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Black Death (Bilingual)

Sean Bean , John Lynch , Christopher Smith    DVD
3.8 out of 5 stars  See all reviews (5 customer reviews)
List Price: CDN$ 29.95
Price: CDN$ 26.99 & FREE Shipping. Details
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Black Death (Bilingual) + Ironclad (Bilingual) + The Last Legion (Bilingual)
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A potent combination of medieval combat and religious paranoia, Black Death serves as an outstanding example of how a genre film can smuggle in some surprisingly mature themes without missing a kinetic step. Set during the late 14th century, Dario Poloni's script follows a young monk (Eddie Redmayne) struggling with his faith as the bubonic plague runs rampant through Europe. As he contemplates fleeing England for a forbidden romance, he is tasked with leading a team of bishop-appointed mercenaries (led by Sean Bean) on their search for a rumored necromancer in the wilderness. After the group hacks their way through packs of infected marauders and nonbelievers, their search finally leads them to a pastoral town mysteriously free of the disease. When the town's beautiful leader (Carice van Houten) displays what appears to be mystical healing powers, the monk must decide which side God is truly on. Director Christopher Smith, previously responsible for the commendably bent time-travel saga Triangle, creates a fantastically earthy environment for the film's increasingly supernatural possibilities to take hold. Bolstered by Bean's commanding performance, this is a terrifically grim--and occasionally terribly gory--action film that delivers an unsettling sting in its tail. --Andrew Wright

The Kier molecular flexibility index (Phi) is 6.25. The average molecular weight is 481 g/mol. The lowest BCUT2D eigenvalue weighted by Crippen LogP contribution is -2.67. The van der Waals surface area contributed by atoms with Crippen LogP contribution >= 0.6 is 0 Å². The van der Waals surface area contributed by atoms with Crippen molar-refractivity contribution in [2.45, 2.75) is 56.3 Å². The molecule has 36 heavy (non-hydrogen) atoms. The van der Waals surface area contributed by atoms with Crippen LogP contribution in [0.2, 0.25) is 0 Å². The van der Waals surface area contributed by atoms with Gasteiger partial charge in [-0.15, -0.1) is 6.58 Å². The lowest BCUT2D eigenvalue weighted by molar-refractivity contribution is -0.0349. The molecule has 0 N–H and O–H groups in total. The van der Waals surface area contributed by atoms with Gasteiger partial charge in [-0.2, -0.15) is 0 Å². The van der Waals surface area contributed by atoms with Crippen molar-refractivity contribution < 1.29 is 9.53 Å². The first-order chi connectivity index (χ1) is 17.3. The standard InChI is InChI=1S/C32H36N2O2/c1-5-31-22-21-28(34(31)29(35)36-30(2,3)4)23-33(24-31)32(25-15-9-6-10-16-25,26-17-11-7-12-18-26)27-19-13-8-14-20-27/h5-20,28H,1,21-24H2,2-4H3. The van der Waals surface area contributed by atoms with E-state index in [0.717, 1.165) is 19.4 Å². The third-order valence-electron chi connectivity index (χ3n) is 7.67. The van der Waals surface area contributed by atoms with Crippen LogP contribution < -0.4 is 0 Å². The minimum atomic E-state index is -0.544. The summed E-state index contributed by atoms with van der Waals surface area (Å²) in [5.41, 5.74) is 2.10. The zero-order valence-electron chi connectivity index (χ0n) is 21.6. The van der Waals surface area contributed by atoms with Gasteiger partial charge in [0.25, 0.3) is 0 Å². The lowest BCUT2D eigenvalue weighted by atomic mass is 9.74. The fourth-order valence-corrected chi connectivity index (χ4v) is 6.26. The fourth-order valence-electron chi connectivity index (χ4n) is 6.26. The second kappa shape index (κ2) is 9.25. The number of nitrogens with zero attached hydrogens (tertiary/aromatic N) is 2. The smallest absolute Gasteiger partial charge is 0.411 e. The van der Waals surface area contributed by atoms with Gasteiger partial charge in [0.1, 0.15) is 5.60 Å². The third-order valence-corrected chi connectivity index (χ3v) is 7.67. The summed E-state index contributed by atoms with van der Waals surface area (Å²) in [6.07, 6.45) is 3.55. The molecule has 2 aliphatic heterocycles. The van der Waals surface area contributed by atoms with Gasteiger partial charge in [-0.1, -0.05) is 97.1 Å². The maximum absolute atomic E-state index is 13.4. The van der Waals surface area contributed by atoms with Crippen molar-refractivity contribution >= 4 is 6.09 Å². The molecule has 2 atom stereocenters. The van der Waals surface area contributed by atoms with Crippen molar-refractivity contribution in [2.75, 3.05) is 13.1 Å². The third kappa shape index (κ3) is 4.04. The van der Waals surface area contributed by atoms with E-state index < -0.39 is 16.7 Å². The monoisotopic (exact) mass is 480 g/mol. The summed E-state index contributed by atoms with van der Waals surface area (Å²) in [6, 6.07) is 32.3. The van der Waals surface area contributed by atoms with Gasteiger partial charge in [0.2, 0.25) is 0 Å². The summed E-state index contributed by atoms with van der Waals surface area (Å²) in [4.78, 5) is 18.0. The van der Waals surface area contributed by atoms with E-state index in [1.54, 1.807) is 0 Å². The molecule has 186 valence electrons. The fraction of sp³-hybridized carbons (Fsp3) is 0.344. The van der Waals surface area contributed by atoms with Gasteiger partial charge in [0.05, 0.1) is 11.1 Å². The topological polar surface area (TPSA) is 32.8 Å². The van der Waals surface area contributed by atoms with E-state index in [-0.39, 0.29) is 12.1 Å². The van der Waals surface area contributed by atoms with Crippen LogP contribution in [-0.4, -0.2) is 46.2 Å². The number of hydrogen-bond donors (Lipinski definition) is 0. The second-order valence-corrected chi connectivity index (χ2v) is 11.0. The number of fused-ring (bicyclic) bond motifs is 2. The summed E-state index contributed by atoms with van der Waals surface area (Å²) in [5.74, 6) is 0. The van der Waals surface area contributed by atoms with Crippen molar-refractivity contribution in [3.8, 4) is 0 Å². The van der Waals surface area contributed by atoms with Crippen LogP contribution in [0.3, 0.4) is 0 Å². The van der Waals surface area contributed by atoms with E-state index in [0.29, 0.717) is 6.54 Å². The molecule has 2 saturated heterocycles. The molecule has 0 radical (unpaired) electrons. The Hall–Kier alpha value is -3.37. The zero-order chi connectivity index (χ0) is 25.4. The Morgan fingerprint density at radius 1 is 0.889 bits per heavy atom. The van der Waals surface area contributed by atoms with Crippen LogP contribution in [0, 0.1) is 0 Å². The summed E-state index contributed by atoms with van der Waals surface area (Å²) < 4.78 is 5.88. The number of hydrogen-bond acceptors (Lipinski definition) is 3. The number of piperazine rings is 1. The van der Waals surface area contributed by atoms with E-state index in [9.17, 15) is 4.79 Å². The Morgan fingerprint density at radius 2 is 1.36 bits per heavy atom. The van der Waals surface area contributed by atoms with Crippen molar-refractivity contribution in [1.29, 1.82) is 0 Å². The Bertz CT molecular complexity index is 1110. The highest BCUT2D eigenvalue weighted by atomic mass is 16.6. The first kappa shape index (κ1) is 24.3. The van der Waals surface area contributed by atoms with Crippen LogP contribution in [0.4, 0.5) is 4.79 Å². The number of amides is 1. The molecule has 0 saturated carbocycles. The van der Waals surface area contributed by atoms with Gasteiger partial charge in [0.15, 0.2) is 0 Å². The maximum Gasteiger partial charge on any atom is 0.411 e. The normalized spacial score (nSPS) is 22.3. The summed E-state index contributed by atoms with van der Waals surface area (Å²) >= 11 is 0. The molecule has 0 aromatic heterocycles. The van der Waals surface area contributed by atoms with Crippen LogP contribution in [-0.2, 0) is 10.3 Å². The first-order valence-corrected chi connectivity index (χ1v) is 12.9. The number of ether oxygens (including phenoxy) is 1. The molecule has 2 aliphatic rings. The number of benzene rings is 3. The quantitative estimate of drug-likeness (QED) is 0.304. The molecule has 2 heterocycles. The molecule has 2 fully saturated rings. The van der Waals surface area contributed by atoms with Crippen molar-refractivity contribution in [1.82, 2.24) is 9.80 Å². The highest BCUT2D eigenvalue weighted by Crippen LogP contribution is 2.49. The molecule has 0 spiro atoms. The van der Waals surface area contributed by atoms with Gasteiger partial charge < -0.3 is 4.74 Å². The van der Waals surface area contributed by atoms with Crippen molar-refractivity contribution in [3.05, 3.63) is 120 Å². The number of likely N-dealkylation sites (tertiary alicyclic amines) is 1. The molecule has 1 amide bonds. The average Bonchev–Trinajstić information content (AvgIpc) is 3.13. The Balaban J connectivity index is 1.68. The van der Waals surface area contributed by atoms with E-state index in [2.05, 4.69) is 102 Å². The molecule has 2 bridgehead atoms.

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3.8 out of 5 stars
3.8 out of 5 stars
Most helpful customer reviews
3 of 3 people found the following review helpful
By Andre Farant TOP 500 REVIEWER
Format:DVD
A smaller film with excellent production values. During the first outbreak of the plague in England, a group of soldiers is sent to investigate a village untouched by the pestilence and suspected of witch craft. It deals creatively with religious extremism, offering a look at two sides of this multi-faceted subject rather than simply focusing on the usual boogeymen of fantaticism (most commonly Christianity, with Islam as a close second).

The cast is good, though it could be argued that Sean Bean is underused.

Should appeal to most anyone who enjoyed In the Name of the Rose or The 13th Warrior.
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5.0 out of 5 stars Sean Bean June 1 2014
Format:DVD|Verified Purchase
can't get any better than Boramir n Eduard Stark and let us not forget Richard Sharpe. Me i can't get enough. Was a good movie, glad i didn't live in that time. Received promptly, well packaged and undamaged.
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4.0 out of 5 stars Not your ordinary horror flick June 5 2012
Format:DVD
1348 '-- a bit early for the widespread burning of witches, but there were a few. That year was also a bit late for villages where paganism is mainstream, but I supposed there could have been one or two. By the late fourteenth century, however, paganism had been driven into the deepest shadows of rural life and replaced by a Christianity that already had 300 years of resurgence under its belt. In other words, history gets telescoped in this film ' no doubt for the purpose of seeming darkly familiar to us, having just -- in 2010 -- lived through the mainstreaming of Christian fundamentalism, thanks to G.W. Bush.